Isn't it cool that folks who click the box “Hell yeah” for the question “Do you go to great lengths to avoid conflict?” are also the first ones to throw tantrums? When you don't confront previous conflicts, you bring that transference to the next person without knowing where it comes from.

Used to go to sleep at 2 AM. Now I wake up at 3 AM.

Get back on writing

I stopped writing in my early 20s. Because, well, I knew what I was doing.

I deleted everything I wrote after 15 minutes. Because it didn't take more time than that to realize I employed narcissistic defense.

Writing when I was 14 was fun because I was purely idealistic. Sure my classmate hired older dudes to (unsuccessfully) beat me up and my teammates threw trash at me. But I also had many good relationships at the time. And normally, it took years for avoidance to peak. In the beginning, it only made me funnier therefore a great conversationalist.

Depressive + narcissistic personality is a great combo for creative communication. As you feel deeply, and have the courage to say it out loud. But after 18, all I had left was narcissistic. Avoidance ate all the depressive in my disposal. Which was more than okay. Because I was about to sign myself up for the best economics school in the country and couldn't wait to join the dark side of humanity. Yeah I was a total realist.

The problem with knowing your own arrogance is, there is very little you can actually do about it. To be more socially acceptable, or to ease up the superego, a quick fix solution is to employ moralizing defense. But it would be a performance. Much like how changing clothes doesn't make you a new person. The boho maxi dress doesn't make you more loving and peaceful. The denim jacket with rivets doesn't make you more courageous.

Now that I get my depressive back, I want to write a gain, and listen to love songs as well.

♫ You. And me. I will love you my boy. ♪

The science forum

Thinking about forums a lot lately. As I'm going back to square one in terms of relationships.

Back then I switched schools like 5 times, and each time I had to make new friends again. From 6th grade, things got steady and I stayed in one place. So I couldn't blame my ability to make friends on being a nomad.

I, however, hid all my online friends in secret like something shameful. Which, now looking back, I probably shouldn't have. But there was a huge difference between my relationships with my normal classmates and those online kids that made me feel like I was living a double life. It was hard to tell which identity was more real. I worked too much and said nothing at school. But I was funny and talkative and personal with those online kids. So who's to say I had socializing problems? I knew how to read before all other toddlers, so who's to say I had communication problems?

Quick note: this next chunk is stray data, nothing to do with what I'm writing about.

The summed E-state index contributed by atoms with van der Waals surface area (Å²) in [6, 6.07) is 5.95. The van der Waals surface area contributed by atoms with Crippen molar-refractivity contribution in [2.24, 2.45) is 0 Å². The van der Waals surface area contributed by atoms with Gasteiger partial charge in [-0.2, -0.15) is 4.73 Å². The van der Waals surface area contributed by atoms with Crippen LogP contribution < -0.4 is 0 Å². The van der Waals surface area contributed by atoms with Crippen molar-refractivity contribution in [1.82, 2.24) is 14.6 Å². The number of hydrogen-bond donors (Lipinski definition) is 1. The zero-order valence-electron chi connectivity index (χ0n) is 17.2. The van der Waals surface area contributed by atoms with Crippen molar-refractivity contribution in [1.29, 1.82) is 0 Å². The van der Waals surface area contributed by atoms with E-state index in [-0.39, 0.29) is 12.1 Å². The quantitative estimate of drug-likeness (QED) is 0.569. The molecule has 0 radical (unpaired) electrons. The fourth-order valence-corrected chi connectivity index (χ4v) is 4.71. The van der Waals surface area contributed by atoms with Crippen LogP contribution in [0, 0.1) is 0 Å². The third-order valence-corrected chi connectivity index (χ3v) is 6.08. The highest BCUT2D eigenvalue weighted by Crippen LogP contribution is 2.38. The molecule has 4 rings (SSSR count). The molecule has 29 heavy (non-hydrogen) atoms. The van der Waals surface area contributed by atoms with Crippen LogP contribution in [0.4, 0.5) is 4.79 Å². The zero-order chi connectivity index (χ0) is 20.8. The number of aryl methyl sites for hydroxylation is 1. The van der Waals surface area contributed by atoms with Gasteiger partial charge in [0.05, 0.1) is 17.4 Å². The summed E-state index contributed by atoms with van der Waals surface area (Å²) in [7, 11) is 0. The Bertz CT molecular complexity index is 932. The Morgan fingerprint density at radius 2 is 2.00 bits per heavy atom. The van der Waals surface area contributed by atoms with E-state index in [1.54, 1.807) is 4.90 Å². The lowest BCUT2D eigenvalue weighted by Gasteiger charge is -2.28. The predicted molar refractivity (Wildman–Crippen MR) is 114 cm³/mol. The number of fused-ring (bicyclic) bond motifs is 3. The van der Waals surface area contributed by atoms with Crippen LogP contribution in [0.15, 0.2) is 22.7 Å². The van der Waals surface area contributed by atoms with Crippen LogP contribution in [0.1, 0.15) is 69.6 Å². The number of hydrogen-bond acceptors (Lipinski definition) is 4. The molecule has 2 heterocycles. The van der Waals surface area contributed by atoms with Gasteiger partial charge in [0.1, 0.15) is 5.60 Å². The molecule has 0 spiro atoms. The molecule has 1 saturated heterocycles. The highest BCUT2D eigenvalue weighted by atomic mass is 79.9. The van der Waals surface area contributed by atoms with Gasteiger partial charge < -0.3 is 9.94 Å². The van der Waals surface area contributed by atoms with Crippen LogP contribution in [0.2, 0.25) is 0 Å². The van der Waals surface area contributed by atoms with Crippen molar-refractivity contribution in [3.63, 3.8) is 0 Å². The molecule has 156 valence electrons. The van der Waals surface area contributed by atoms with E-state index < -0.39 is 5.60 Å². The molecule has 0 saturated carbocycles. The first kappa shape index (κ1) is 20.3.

My sibling used forums too, but only to study on English boards. Me, on the other hand, hung out way too much at the physics board and made friends with everyone there (and definitely NOT because I was in love with a physics boy in real life at that time).

I didn't understand why I was so insisting on hiding a certain part of my life until very later.

Best place to hide a depressive personality is in plain sight, gloomy writings, but with uplifting chords and colorful visualization.

On Friendship

There was this huge kid at school that I never talked to and didn't care for. One day I found out she was into stars. It just so happened I was into black holes. Before we knew it, we promised we would go travel and explore the world together. It was fun to be 16 and have a best friend.

We all want to see ourselves as 3-dimensional characters. But judging others using shortcuts is way more effective. From there, we select very few people we like to get to know them better. Then we realize, they are not just a goth, or a punk. But what happens if the person is radically different, almost like false advertising?

It's clear to me that to have any chance of being understood at all, one needs to make effort to know others.

That's where I don't care for activism. The general move to popularize an idea is to develop simple and positive narratives. It certainly helps image management of the collectives. But it doesn't help me as an individual. Because individuals are multi-dimensional and want to be seen, not to be idealized.

As it turns out, you can be popular with as many people as possible, but there are limited number of people you can bond meaningfully with. Because meaningful relationships take time. And people who are willing to invest in you will never be the majority.

I spent no time thinking about genders until my first job at 23. All my childhood I was surrounded by people who also didn't care for gender norms. During school ceremonies, Eta and I hid behind the bushes for we didn't want to wear proper dresses. Some kids made fun of my appearance or behaviour but who cared? I expected they would get over it as adults. But most only move from one stereotype to another, with some flavor of progressive. And to be honest I don't see it getting any better. If using shortcuts is still working for someone, why change? After all, I too, use shortcuts for most people I encounter every day. And only leave curiosity for people that I know to be loners.